Pets and Senior Citizens: Talk to your parents about future plans for their pets
Pets and senior citizens can be inseparable. Your mother or father has turned to their pet for love, companionship, or maybe even a sense of purpose every day. After all, their pet is completely helpless and dependent and needs that care and attention from their owner.
The benefits of pets and senior citizens together is well documented.
If you are considering a gift for your parent of a new pet, there are many things to consider. You'll want to consider you parent's lifestyle and fitness level, where they live, personality, temperment and the like. Ask several questions to
adopt a dog or adopt a cat
-- it may be a great solution.
Many people naturally are drawn to puppies or kittens when they are considering a new pet for themselves or someone else. You may want to give your Mom or Dad a new focus for their time, but please think carefully before surprising them with that furry bundle of joy. Linda Spangenburg provides a great place to learn about what canine-kids really require and to learn about
Also, consider pet care finances
In today’s economy, more and more people have had to give up their pets because they can
no longer afford their care.
That’s a good reason to check in on your parents and initiate a conversation about their finances. Make sure there are no financial stresses with the rising costs of food, medicine and veterinary care.
So what happens if the day comes when your parent can no longer take care of their pet?
Recently, I have been to several animal shelters scouting for a new cat to come into the family. I can’t tell you the number animals whose tag said that their owner had died.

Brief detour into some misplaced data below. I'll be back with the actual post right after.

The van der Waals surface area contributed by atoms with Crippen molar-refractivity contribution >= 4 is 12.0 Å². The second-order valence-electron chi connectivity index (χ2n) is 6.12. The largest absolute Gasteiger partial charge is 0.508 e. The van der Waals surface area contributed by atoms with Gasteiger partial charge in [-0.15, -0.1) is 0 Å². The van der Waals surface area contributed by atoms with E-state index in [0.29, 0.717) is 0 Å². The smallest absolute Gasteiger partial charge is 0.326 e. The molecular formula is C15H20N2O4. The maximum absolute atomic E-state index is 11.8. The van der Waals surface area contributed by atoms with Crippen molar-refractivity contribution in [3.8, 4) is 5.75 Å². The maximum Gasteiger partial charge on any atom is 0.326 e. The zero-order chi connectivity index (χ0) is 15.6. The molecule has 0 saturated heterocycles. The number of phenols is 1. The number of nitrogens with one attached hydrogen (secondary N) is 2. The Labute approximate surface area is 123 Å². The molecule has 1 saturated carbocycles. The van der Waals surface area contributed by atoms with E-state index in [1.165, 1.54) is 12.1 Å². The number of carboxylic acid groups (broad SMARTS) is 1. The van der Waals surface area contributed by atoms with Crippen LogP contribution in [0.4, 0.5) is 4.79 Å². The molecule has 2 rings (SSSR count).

So part of elder care planning with your aging parent is to talk about the pets. Don’t just think about the end of life, what about emergencies? Considering the bond of pets and senior citizens, what if your parent has an extended illness, or a lengthy recouperation from surgery? What’s the plan for Scampers and Fido?
Create An Emergency Plan
If you’re in the midst of dealing with some other emergency with your parent, you don’t want to compound the headaches by having to improvise on the care of your parent’s pets.
You need to have a conversation with your aging parents to get some details on the family animals, and figure out a Pet Care Plan -- short-term and long.
You need to know:
Name, nickname (cat, dog, bird…)breed, color, agefood, feeding schedule, treatscurrent medications, schedule and delivery methodvet, emergency care hospital, general medical issuesfavorite toys and play routinesgeneral daily schedule, favorite sleeping spots, hiding spotscharacteristics and quirksknown fears or triggers or bad habitsregular sitters or walkers or boarding place
Seniors and Pets
Use this conversation about pets as a stepping stone to other planning conversations with your aging parents. As you continue to show care and compassion for your parents' situation and demonstrate that you are on the same team, you build trust and lay a foundation for even more difficult conversations about their future.
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